Love and hate vie within you. Part of you harbors last night’s resentment while the rest stands in awe, and the only way you can think to resist is to curse below the roar, call him all the mean words you can, murmuring, “asshole” beneath your breath, over and over. “Asshole…asshole,” as the race starts and the bikes jockey for position and speed off in a puff of white smoke.

You can see a quarter-mile expanse of the two-mile course from this vantage—last corner to first turn—and as the bikes disappear, you know it will take upward of a minute for them to get back. You keep time with this curse in your head, profane seconds ticking by, an insulting mantra, jinxing the odds. Your dad has never won a race, at best placing fourth or fifth, so you’re surprised when the bikes appear and he’s out in front.

You almost jump for joy before you remember you’re angry with him. There’s a cluster of bikes nearby, twenty to thirty feet back, but he keeps on a streak, accelerating, a blaze of golden heat. You redouble your efforts to stay angry, substituting “dickhead” for “asshole” with hopes that the sharper word might help, but your mantra weakens with the thought of “Win this one, dad!” Your legs strain as you jog a few steps, tracking his progress, questions invading. Can he keep out in front? Can he hold off the other bikes?

By the fourth lap, the bikes have bunched up around him. There are four or five others who could take the lead, but you father keeps it. Your ill will evaporates. You give in. You want him to win. Your pride swells at the idea he might be good at something, more than a welder, more than a weekend dad. His win would give you something to brag about. He wouldn’t just be some guy who talks shit in front of his friends. His win, in your eyes, could redeem him, make him more than he is.

 But then it happens.

Your father’s bike has passed just thirty seconds before when you hear the skid, the shouts, the sounds of twisting metal. At the turn, you see them: men lying on the track. A black pool spreads across the roadway causing others to slide into a void, obscured by the first turn. Your heart beats hard in your chest. You want to run out onto the course, but your dad’s friends restrain you. The worst has happened. You know it as the red flags are thrown, warning riders the race has ended, there’s been an accident.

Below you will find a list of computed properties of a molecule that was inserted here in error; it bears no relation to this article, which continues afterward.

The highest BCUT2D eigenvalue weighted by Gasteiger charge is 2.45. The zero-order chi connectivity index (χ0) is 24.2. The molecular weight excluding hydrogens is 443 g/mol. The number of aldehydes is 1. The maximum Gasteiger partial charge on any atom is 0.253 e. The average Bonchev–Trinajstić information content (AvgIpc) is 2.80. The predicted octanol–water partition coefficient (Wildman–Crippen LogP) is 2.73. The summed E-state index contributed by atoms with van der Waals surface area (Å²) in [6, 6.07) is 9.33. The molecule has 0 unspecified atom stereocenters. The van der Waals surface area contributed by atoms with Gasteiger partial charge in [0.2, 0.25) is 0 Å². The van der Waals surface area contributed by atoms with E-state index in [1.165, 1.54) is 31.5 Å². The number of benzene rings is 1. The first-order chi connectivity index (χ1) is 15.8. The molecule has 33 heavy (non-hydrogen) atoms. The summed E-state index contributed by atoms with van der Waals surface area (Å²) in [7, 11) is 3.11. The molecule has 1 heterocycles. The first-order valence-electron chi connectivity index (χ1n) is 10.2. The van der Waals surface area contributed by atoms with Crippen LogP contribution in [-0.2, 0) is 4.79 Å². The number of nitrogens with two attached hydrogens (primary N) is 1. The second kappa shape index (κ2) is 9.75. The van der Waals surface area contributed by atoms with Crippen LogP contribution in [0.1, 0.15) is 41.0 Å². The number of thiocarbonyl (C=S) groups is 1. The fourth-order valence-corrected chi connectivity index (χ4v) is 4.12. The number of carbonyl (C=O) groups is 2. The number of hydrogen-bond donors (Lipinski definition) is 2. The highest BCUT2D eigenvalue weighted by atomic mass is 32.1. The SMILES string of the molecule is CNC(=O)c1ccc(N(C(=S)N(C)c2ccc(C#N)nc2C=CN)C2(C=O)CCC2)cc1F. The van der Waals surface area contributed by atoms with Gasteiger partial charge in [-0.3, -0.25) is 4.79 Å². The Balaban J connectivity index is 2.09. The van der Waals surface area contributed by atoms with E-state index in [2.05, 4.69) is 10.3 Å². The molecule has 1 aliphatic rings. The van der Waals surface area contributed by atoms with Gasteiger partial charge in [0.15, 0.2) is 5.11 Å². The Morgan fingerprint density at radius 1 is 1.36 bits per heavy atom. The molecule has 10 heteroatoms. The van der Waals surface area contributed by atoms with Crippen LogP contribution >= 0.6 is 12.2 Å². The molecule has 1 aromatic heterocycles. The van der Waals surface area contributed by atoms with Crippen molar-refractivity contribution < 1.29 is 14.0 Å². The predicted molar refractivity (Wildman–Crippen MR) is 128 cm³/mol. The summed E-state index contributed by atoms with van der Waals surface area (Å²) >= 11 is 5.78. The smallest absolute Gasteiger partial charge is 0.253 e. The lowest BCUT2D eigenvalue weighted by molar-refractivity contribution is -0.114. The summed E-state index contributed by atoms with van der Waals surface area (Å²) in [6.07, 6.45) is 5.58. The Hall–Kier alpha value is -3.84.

For all your ruminating on accidents and the dangers and risks involved in driving, the reality comes as a shock. You’re hardly paying attention as you rush back to camp. There’s a rapid processing of thoughts set against the slow-motion unreality of it all. There’s a tender fragile levity to your skin as you float forward. You hardly hear the sirens, the track’s emergency medical team rushing into action. Even the strains of conversation going on right next to you are distant. Please, you think, please let him be okay. You think this with greater urgency than you’ve ever thought anything else. The practicalities haven’t sunk in. How will you get home? It’s got to be two hundred miles back to Philly. But that’s not important now. Please, just let him be okay.

There are moments when tiny resentments fall away, moments of crisis when harsh words or failings don’t matter, when anger is instantaneously discarded, and this is one of those moments. As you cut past the parked cars and trailers and fire pits and tents of other campsites, gaining a lead on your dad’s friends, you recognize how much you love him in spite of his flaws, in spite of his callous misplaced masculinity. And though it may take years to put into words, you feel it now, your ties.

You’ll learn later that two men died in the crash. You’ll learn that one of the riders went down and his oil tank ruptured and slicked the track. But right then, as you turn a corner and see your dad standing there—unscathed, helmet off, bike parked to the side—you’re relieved he’s alive. You haven’t forgotten his words from the night before. You’ll never forget. Nor will this be the last time you vow you’ll never be like him. When you see him alive, however, you allow him his faults—his loose lips and pride and wanting to seem like a big man in front of his friends. As you get close, you open your arms. You release your resentments and anger. He’s there and you’re there, and that’s all that matters. The hate falls away. You embrace him.